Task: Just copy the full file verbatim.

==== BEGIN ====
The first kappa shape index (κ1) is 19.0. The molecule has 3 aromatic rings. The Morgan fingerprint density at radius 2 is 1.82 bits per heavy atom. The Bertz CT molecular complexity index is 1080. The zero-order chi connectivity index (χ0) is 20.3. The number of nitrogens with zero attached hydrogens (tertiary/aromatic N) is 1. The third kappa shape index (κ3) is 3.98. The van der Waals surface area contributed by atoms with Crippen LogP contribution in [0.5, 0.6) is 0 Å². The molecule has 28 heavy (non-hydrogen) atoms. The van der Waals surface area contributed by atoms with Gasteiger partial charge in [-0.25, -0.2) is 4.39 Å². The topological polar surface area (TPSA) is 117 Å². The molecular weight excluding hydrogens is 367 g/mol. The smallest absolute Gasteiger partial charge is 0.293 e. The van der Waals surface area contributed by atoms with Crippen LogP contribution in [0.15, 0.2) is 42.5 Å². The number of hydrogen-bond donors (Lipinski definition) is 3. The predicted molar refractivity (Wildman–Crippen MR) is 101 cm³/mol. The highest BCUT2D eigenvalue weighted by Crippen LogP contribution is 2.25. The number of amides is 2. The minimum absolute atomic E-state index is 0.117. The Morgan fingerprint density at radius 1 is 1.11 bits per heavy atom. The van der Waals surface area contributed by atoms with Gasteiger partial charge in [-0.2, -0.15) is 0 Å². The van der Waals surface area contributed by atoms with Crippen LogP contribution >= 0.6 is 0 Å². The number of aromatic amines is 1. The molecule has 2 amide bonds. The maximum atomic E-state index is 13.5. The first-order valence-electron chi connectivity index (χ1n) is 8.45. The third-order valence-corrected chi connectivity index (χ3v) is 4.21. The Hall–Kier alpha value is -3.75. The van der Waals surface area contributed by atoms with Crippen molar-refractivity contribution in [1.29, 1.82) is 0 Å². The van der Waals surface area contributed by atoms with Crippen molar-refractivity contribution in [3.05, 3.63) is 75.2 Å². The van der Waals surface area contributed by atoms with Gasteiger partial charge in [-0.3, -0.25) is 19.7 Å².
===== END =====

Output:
The first kappa shape index (κ1) is 19.0. The molecule has 3 aromatic rings. The Morgan fingerprint density at radius 2 is 1.82 bits per heavy atom. The Bertz CT molecular complexity index is 1080. The zero-order chi connectivity index (χ0) is 20.3. The number of nitrogens with zero attached hydrogens (tertiary/aromatic N) is 1. The third kappa shape index (κ3) is 3.98. The van der Waals surface area contributed by atoms with Crippen LogP contribution in [0.5, 0.6) is 0 Å². The molecule has 28 heavy (non-hydrogen) atoms. The van der Waals surface area contributed by atoms with Gasteiger partial charge in [-0.25, -0.2) is 4.39 Å². The topological polar surface area (TPSA) is 117 Å². The molecular weight excluding hydrogens is 367 g/mol. The smallest absolute Gasteiger partial charge is 0.293 e. The van der Waals surface area contributed by atoms with Crippen LogP contribution in [0.15, 0.2) is 42.5 Å². The number of hydrogen-bond donors (Lipinski definition) is 3. The predicted molar refractivity (Wildman–Crippen MR) is 101 cm³/mol. The highest BCUT2D eigenvalue weighted by Crippen LogP contribution is 2.25. The number of amides is 2. The minimum absolute atomic E-state index is 0.117. The Morgan fingerprint density at radius 1 is 1.11 bits per heavy atom. The van der Waals surface area contributed by atoms with Gasteiger partial charge in [-0.2, -0.15) is 0 Å². The van der Waals surface area contributed by atoms with Crippen LogP contribution >= 0.6 is 0 Å². The number of aromatic amines is 1. The molecule has 2 amide bonds. The maximum atomic E-state index is 13.5. The first-order valence-electron chi connectivity index (χ1n) is 8.45. The third-order valence-corrected chi connectivity index (χ3v) is 4.21. The Hall–Kier alpha value is -3.75. The van der Waals surface area contributed by atoms with Crippen molar-refractivity contribution in [1.29, 1.82) is 0 Å². The van der Waals surface area contributed by atoms with Crippen molar-refractivity contribution in [3.05, 3.63) is 75.2 Å². The van der Waals surface area contributed by atoms with Gasteiger partial charge in [-0.3, -0.25) is 19.7 Å².